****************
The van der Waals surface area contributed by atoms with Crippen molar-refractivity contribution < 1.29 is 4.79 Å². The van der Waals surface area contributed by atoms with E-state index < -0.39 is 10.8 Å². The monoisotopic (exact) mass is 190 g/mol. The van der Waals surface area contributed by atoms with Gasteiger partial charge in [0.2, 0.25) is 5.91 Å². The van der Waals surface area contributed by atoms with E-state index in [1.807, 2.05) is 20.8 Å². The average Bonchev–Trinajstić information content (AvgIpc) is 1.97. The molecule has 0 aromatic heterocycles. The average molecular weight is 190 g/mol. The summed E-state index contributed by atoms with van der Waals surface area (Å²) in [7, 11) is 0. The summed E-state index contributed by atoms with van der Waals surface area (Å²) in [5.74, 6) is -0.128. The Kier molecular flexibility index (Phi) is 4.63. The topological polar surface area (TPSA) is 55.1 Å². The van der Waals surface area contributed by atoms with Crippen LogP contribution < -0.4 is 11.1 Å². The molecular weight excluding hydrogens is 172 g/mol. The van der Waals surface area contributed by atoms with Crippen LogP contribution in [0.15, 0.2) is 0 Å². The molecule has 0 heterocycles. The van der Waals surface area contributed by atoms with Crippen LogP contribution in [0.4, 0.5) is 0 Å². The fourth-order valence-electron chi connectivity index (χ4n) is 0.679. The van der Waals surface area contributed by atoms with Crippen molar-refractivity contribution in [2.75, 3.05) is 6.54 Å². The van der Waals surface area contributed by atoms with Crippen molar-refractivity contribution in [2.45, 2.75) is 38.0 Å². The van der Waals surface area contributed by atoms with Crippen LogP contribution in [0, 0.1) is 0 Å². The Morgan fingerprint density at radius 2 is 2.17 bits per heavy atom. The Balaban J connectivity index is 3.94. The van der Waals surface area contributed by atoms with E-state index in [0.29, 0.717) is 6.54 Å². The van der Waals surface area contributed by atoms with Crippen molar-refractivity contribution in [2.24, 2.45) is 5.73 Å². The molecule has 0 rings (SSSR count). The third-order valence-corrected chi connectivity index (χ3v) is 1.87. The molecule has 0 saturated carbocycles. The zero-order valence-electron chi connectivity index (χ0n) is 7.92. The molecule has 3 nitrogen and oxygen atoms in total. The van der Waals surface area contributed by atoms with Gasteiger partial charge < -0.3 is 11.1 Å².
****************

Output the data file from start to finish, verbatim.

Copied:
The van der Waals surface area contributed by atoms with Crippen molar-refractivity contribution < 1.29 is 4.79 Å². The van der Waals surface area contributed by atoms with E-state index < -0.39 is 10.8 Å². The monoisotopic (exact) mass is 190 g/mol. The van der Waals surface area contributed by atoms with Gasteiger partial charge in [0.2, 0.25) is 5.91 Å². The van der Waals surface area contributed by atoms with E-state index in [1.807, 2.05) is 20.8 Å². The average Bonchev–Trinajstić information content (AvgIpc) is 1.97. The molecule has 0 aromatic heterocycles. The average molecular weight is 190 g/mol. The summed E-state index contributed by atoms with van der Waals surface area (Å²) in [7, 11) is 0. The summed E-state index contributed by atoms with van der Waals surface area (Å²) in [5.74, 6) is -0.128. The Kier molecular flexibility index (Phi) is 4.63. The topological polar surface area (TPSA) is 55.1 Å². The van der Waals surface area contributed by atoms with Crippen LogP contribution < -0.4 is 11.1 Å². The molecular weight excluding hydrogens is 172 g/mol. The van der Waals surface area contributed by atoms with Crippen LogP contribution in [0.15, 0.2) is 0 Å². The molecule has 0 heterocycles. The van der Waals surface area contributed by atoms with Crippen LogP contribution in [0.4, 0.5) is 0 Å². The fourth-order valence-electron chi connectivity index (χ4n) is 0.679. The van der Waals surface area contributed by atoms with Crippen molar-refractivity contribution in [2.75, 3.05) is 6.54 Å². The van der Waals surface area contributed by atoms with Crippen molar-refractivity contribution in [2.45, 2.75) is 38.0 Å². The van der Waals surface area contributed by atoms with Crippen LogP contribution in [0, 0.1) is 0 Å². The Morgan fingerprint density at radius 2 is 2.17 bits per heavy atom. The Balaban J connectivity index is 3.94. The van der Waals surface area contributed by atoms with E-state index in [0.29, 0.717) is 6.54 Å². The van der Waals surface area contributed by atoms with Crippen molar-refractivity contribution in [2.24, 2.45) is 5.73 Å². The molecule has 0 rings (SSSR count). The third-order valence-corrected chi connectivity index (χ3v) is 1.87. The molecule has 0 saturated carbocycles. The zero-order valence-electron chi connectivity index (χ0n) is 7.92. The molecule has 3 nitrogen and oxygen atoms in total. The van der Waals surface area contributed by atoms with Gasteiger partial charge < -0.3 is 11.1 Å².